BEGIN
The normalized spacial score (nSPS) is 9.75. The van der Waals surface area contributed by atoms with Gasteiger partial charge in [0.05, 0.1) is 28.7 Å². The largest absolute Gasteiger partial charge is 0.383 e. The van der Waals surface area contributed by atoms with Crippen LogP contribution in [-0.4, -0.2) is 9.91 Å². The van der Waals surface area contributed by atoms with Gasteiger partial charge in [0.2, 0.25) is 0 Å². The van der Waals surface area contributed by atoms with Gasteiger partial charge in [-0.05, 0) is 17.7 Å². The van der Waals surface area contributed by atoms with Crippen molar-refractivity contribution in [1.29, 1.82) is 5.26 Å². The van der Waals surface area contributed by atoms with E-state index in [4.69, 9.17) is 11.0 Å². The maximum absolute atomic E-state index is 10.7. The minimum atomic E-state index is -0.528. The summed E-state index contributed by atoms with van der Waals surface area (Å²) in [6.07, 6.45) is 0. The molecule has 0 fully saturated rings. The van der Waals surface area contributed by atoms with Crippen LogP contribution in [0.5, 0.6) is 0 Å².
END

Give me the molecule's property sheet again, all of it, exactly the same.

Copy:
The normalized spacial score (nSPS) is 9.75. The van der Waals surface area contributed by atoms with Gasteiger partial charge in [0.05, 0.1) is 28.7 Å². The largest absolute Gasteiger partial charge is 0.383 e. The van der Waals surface area contributed by atoms with Crippen LogP contribution in [-0.4, -0.2) is 9.91 Å². The van der Waals surface area contributed by atoms with Gasteiger partial charge in [0.2, 0.25) is 0 Å². The van der Waals surface area contributed by atoms with Gasteiger partial charge in [-0.05, 0) is 17.7 Å². The van der Waals surface area contributed by atoms with Crippen molar-refractivity contribution in [1.29, 1.82) is 5.26 Å². The van der Waals surface area contributed by atoms with E-state index in [4.69, 9.17) is 11.0 Å². The maximum absolute atomic E-state index is 10.7. The minimum atomic E-state index is -0.528. The summed E-state index contributed by atoms with van der Waals surface area (Å²) in [6.07, 6.45) is 0. The molecule has 0 fully saturated rings. The van der Waals surface area contributed by atoms with Crippen LogP contribution in [0.5, 0.6) is 0 Å².